Born on November 23, 1845 at Cahirmoyle, County Limerick, O’Brien is the younger daughter in a family of five sons and two daughters. Her father is William Smith O’Brien, the Irish nationalist and her mother is Lucy Caroline, eldest daughter of Joseph Gabbett, of High Park, County Limerick. On her father’s return in 1854 from the penal colony in Tasmania, she rejoins him in Brussels, and stays there until he comes back to Cahirmoyle in 1856. On her mother’s death in 1861, she moves with her father to Killiney, near Dublin, and is his constant companion until his death at Bangor, Gwynedd in 1864.
From 1864, O’Brien lives at Cahirmoyle with her brother Edward, caring for his motherless children until his remarriage in 1880. Having been hard of hearing since childhood, by 1879 she has become entirely deaf. She goes to live at Ardanoir near Foynes on the River Shannon, and spends time writing. She becomes a staunch supporter of Charles Stewart Parnell.
A bad harvest in Ireland in 1879, combined with Irish political turmoil, causes many Irish people to emigrate to the United States. In articles and letters to newspapers and reviews, O’Brien exposes the awful conditions that exist in the Queenstown (Cobh) lodging houses, on board the emigrant ships, and in the dock slums of New York City, where the Irish have to stay upon landing. A notable piece she writes is the Horrors of the Immigrant Ship which appears in The Pall Mall Gazette on May 6, 1881.
A visit to Queenstown, the port of embarkation, and a tour of the White Star Line‘s Germanic leads her to successfully lobby to get a Catholic priest aboard the emigrant ship to help ease the passage, at least spiritually. That achievement captures even more public attention by virtue of the fact that O’Brien herself is Protestant. Despite the limit of 1,000 passengers, she notes the steamer has carried as many as 1,775 at one time.
O’Brien presses the Board of Trade for greater vigilance, and in April 1882, founds a 105-bed boarding house at Queenstown for the reception and protection of girls on the point of emigrating. The O’Brien Emigrants Home at The Beach, Queenstown fails because it is boycotted by other boardinghouse keepers and local merchants, forcing her to order provisions from Cork.
O’Brien also daily visits three or four of the ships for which her lodgers are destined along with a medical officer. She makes passages herself to America, using the occasion to investigate shipboard conditions and lobby for the reform and enforcement of health and safety standards.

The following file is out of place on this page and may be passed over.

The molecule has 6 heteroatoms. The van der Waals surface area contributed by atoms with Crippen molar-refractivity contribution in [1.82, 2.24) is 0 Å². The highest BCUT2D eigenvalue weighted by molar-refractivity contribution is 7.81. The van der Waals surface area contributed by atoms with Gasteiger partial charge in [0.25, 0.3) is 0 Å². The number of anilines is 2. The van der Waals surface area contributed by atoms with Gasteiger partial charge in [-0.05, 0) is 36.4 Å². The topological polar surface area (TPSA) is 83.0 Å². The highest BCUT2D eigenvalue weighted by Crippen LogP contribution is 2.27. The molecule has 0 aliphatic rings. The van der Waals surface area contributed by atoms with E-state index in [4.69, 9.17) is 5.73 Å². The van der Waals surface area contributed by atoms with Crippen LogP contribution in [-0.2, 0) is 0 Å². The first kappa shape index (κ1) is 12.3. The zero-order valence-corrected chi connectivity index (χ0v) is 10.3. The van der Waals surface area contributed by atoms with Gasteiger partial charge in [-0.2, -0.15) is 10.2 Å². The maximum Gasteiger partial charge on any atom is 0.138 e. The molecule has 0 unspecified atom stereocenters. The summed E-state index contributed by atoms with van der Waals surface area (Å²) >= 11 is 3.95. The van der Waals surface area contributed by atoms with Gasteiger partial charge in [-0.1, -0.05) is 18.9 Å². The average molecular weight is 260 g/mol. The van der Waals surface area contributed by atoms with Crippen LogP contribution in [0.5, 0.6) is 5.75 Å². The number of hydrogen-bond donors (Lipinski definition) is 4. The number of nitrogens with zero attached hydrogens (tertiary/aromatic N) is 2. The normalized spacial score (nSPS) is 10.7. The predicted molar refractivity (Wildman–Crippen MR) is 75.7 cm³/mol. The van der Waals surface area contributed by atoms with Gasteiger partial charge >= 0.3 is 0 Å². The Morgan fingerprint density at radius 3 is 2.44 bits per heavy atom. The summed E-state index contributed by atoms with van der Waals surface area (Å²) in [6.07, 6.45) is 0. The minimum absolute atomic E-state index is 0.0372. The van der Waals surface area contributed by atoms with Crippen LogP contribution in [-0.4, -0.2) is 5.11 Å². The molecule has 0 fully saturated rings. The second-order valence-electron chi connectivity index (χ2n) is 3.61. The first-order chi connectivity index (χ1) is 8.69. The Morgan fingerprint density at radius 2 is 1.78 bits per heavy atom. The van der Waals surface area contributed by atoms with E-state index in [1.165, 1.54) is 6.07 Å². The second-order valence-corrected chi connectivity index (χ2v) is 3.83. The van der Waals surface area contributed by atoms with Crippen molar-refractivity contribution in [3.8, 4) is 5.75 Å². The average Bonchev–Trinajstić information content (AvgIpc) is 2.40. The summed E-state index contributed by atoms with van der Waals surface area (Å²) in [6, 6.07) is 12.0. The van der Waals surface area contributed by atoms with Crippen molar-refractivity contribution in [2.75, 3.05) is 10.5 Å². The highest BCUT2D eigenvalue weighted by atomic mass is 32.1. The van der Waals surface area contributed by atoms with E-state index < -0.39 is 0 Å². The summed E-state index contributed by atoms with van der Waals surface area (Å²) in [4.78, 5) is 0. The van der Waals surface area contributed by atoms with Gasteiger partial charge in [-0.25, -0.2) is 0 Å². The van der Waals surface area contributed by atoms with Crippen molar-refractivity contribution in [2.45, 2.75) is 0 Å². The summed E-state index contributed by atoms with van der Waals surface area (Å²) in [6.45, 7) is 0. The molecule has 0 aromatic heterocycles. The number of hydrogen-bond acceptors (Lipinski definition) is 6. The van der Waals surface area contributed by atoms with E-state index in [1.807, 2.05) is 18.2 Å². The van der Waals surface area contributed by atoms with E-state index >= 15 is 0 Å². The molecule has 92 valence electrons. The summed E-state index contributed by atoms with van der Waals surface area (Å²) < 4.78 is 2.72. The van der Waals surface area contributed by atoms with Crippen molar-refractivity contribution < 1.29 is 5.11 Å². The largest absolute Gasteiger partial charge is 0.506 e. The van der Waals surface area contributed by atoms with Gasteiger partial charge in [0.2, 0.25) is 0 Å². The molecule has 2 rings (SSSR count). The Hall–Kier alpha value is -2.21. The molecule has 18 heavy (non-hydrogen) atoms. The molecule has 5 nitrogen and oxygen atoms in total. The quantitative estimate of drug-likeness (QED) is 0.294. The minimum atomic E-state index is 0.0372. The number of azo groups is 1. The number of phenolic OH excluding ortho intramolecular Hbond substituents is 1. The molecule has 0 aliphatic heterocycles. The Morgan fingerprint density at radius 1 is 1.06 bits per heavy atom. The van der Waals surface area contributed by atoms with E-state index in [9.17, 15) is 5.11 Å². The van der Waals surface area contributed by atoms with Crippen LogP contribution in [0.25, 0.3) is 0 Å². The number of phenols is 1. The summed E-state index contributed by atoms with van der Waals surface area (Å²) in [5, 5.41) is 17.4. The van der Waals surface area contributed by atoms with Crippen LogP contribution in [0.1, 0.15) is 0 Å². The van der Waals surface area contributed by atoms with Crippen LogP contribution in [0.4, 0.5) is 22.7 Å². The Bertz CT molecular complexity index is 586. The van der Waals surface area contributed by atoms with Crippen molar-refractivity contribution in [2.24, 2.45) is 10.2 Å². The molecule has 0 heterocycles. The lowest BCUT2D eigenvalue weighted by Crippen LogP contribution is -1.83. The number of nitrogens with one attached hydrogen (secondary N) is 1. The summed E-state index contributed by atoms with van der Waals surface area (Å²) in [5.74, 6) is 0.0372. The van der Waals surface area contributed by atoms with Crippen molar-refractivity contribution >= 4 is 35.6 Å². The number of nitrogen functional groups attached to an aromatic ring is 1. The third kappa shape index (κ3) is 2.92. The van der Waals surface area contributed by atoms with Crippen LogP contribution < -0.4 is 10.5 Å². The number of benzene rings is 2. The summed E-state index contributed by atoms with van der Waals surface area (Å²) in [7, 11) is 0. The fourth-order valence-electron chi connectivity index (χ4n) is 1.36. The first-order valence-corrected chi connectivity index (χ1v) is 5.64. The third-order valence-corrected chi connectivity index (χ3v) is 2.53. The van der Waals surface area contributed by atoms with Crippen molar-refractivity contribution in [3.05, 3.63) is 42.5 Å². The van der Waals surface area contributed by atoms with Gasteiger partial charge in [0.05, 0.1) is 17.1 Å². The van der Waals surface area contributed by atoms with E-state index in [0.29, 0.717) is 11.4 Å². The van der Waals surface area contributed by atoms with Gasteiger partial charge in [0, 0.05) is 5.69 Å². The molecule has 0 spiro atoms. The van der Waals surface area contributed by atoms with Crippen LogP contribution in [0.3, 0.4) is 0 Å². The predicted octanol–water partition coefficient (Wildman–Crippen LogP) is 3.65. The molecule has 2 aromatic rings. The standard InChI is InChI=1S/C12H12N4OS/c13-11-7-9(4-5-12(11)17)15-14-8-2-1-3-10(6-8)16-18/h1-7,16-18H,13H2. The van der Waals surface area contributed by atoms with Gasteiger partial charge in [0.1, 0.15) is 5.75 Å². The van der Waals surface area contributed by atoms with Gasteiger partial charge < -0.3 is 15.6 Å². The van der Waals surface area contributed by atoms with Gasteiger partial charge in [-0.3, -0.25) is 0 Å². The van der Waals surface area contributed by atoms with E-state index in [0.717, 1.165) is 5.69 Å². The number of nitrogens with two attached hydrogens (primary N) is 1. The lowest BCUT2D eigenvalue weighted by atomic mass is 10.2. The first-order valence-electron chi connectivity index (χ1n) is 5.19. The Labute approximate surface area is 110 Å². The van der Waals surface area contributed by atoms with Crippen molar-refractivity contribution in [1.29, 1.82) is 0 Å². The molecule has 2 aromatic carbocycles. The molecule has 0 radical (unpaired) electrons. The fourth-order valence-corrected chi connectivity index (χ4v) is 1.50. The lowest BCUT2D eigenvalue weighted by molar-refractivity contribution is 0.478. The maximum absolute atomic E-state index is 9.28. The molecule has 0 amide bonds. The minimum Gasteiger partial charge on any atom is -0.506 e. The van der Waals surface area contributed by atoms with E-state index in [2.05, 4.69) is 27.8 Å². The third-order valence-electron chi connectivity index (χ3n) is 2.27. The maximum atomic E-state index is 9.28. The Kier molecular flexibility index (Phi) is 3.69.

O’Brien finds little effort to provide food, drink or accommodation at the Castle Garden entry facility. She also finds that often the illiterate young women are being tricked into prostitution through spurious offers of employment. Additionally, she notes the high infant mortality rates in the tenements where the women live. She proposes to Archbishop John Ireland of Minnesota an information bureau at Castle Garden, a temporary shelter to provide accommodation for immigrants and a chapel. Archbishop Ireland agrees to raise the matter at the May 1883 meeting of the Irish Catholic Association which endorses the plan and votes to establish an information bureau at Castle Garden. Ireland also contacts Cardinal John McCloskey, Archbishop of New York, about providing a priest for immigrants arriving at Castle Garden.
The Mission opens on January 1, 1884 with Rev. John J. Riordan appointed as the first chaplain at Castle Garden. Immigrant girls needing accommodation are placed in local boarding houses until May 1 when a Home for Immigrant Girls is opened at 7 Broadway. In 1885, the James Watson House at 7 State Street is purchased from Isabella Wallace for the Mission of Our Lady of the Rosary for the Protection of Irish Immigrant Girls to serve as a way station for young immigrant women. Between 1884 and 1890, the Mission provides assistance to 25,000 Irish immigrant women.
In 1881–82, O’Brien embarks on a campaigning lecture tour in the United States. She encounters problems, however, particularly given her Protestant background and the need to enlist support from Catholic clergy. Poor health, and her profound deafness cause her to curtail her activities in America. When she returns to Ireland in 1883, she finds herself suspected of being a British agent whose Emigrant Boarding house and whose plans for an American home for Irish immigrant girls facilitate the government’s assisted emigrant scheme. Supposedly, this would be the scheme that helps landlords clear their estates of poor tenants. In fact, O’Brien opposes assisted emigration, but she continues to assist those who are sent to her.
O’Brien retires from active public work in 1886, moving to Ardanoir, Foynes, on the Shannon Estuary. She spends considerable time in Dublin, where she socialises with Douglas Hyde and the painter William Osbourne. She joins the Roman Catholic Church in 1887. She dies of heart failure on June 3, 1909 at Foynes, and is buried at Knockpatrick.